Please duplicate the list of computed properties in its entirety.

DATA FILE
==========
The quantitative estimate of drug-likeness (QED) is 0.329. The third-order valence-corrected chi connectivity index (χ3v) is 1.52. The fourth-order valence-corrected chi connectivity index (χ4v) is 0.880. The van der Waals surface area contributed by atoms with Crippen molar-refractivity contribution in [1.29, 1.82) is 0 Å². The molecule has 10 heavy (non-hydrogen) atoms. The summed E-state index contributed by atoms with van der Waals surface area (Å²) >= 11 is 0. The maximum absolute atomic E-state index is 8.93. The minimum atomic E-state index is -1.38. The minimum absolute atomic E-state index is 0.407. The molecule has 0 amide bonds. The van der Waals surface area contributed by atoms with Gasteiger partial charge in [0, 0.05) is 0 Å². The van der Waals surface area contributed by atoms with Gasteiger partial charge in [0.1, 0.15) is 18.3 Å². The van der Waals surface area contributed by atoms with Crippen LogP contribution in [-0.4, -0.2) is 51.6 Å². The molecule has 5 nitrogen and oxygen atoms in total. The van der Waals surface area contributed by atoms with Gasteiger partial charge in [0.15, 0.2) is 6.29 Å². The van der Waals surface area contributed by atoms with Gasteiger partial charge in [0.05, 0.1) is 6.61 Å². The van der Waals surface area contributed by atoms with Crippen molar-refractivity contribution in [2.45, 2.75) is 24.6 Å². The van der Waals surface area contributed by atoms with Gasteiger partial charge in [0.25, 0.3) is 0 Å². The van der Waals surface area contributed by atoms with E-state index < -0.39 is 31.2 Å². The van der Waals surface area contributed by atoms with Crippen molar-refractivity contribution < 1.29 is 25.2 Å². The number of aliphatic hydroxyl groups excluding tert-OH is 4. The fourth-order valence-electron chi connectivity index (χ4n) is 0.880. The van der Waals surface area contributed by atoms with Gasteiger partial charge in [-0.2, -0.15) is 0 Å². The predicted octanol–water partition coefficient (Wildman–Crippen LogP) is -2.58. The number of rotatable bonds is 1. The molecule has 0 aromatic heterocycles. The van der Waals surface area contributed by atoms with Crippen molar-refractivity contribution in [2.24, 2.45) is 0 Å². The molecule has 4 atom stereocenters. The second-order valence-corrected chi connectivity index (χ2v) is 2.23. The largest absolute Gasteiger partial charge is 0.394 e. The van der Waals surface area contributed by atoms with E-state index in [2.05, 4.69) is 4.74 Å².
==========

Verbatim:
The quantitative estimate of drug-likeness (QED) is 0.329. The third-order valence-corrected chi connectivity index (χ3v) is 1.52. The fourth-order valence-corrected chi connectivity index (χ4v) is 0.880. The van der Waals surface area contributed by atoms with Crippen molar-refractivity contribution in [1.29, 1.82) is 0 Å². The molecule has 10 heavy (non-hydrogen) atoms. The summed E-state index contributed by atoms with van der Waals surface area (Å²) >= 11 is 0. The maximum absolute atomic E-state index is 8.93. The minimum atomic E-state index is -1.38. The minimum absolute atomic E-state index is 0.407. The molecule has 0 amide bonds. The van der Waals surface area contributed by atoms with Gasteiger partial charge in [0, 0.05) is 0 Å². The van der Waals surface area contributed by atoms with Gasteiger partial charge in [0.1, 0.15) is 18.3 Å². The van der Waals surface area contributed by atoms with Crippen LogP contribution in [-0.4, -0.2) is 51.6 Å². The molecule has 5 nitrogen and oxygen atoms in total. The van der Waals surface area contributed by atoms with Gasteiger partial charge in [0.15, 0.2) is 6.29 Å². The van der Waals surface area contributed by atoms with Gasteiger partial charge in [0.05, 0.1) is 6.61 Å². The van der Waals surface area contributed by atoms with Crippen molar-refractivity contribution in [2.45, 2.75) is 24.6 Å². The van der Waals surface area contributed by atoms with Gasteiger partial charge in [0.25, 0.3) is 0 Å². The van der Waals surface area contributed by atoms with E-state index < -0.39 is 31.2 Å². The van der Waals surface area contributed by atoms with Crippen molar-refractivity contribution < 1.29 is 25.2 Å². The number of aliphatic hydroxyl groups excluding tert-OH is 4. The fourth-order valence-electron chi connectivity index (χ4n) is 0.880. The van der Waals surface area contributed by atoms with Gasteiger partial charge in [-0.2, -0.15) is 0 Å². The predicted octanol–water partition coefficient (Wildman–Crippen LogP) is -2.58. The number of rotatable bonds is 1. The molecule has 0 aromatic heterocycles. The van der Waals surface area contributed by atoms with Crippen molar-refractivity contribution in [2.24, 2.45) is 0 Å². The molecule has 4 atom stereocenters. The second-order valence-corrected chi connectivity index (χ2v) is 2.23. The largest absolute Gasteiger partial charge is 0.394 e. The van der Waals surface area contributed by atoms with E-state index in [2.05, 4.69) is 4.74 Å².